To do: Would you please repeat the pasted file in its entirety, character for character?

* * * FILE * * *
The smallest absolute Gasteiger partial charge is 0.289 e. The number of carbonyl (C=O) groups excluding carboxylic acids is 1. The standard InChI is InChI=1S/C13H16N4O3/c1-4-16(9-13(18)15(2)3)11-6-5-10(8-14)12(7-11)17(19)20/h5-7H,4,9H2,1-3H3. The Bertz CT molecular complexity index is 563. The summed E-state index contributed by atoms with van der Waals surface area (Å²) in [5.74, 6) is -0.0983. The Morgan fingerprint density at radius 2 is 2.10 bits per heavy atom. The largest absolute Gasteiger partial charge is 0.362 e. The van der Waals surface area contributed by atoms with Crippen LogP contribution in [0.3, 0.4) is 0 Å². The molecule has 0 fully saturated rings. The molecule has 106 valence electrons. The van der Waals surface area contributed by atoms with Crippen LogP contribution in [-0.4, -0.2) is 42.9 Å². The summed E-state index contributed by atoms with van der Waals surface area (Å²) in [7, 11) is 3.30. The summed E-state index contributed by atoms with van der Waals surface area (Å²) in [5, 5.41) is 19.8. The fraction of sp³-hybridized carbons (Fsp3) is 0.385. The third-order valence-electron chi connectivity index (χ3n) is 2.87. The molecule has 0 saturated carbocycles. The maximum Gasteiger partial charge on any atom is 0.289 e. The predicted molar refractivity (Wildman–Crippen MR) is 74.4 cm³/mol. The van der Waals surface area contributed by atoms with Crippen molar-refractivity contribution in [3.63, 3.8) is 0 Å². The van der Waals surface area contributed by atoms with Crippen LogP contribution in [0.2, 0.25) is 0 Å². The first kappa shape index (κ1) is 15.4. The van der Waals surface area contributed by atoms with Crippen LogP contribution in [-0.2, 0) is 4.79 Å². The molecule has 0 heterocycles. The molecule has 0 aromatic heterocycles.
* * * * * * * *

The smallest absolute Gasteiger partial charge is 0.289 e. The number of carbonyl (C=O) groups excluding carboxylic acids is 1. The standard InChI is InChI=1S/C13H16N4O3/c1-4-16(9-13(18)15(2)3)11-6-5-10(8-14)12(7-11)17(19)20/h5-7H,4,9H2,1-3H3. The Bertz CT molecular complexity index is 563. The summed E-state index contributed by atoms with van der Waals surface area (Å²) in [5.74, 6) is -0.0983. The Morgan fingerprint density at radius 2 is 2.10 bits per heavy atom. The largest absolute Gasteiger partial charge is 0.362 e. The van der Waals surface area contributed by atoms with Crippen LogP contribution in [0.3, 0.4) is 0 Å². The molecule has 0 fully saturated rings. The molecule has 106 valence electrons. The van der Waals surface area contributed by atoms with Crippen LogP contribution in [-0.4, -0.2) is 42.9 Å². The summed E-state index contributed by atoms with van der Waals surface area (Å²) in [7, 11) is 3.30. The summed E-state index contributed by atoms with van der Waals surface area (Å²) in [5, 5.41) is 19.8. The fraction of sp³-hybridized carbons (Fsp3) is 0.385. The third-order valence-electron chi connectivity index (χ3n) is 2.87. The molecule has 0 saturated carbocycles. The maximum Gasteiger partial charge on any atom is 0.289 e. The predicted molar refractivity (Wildman–Crippen MR) is 74.4 cm³/mol. The van der Waals surface area contributed by atoms with Crippen molar-refractivity contribution in [3.63, 3.8) is 0 Å². The van der Waals surface area contributed by atoms with Crippen LogP contribution in [0.2, 0.25) is 0 Å². The first kappa shape index (κ1) is 15.4. The van der Waals surface area contributed by atoms with Crippen LogP contribution in [-0.2, 0) is 4.79 Å². The molecule has 0 heterocycles. The molecule has 0 aromatic heterocycles.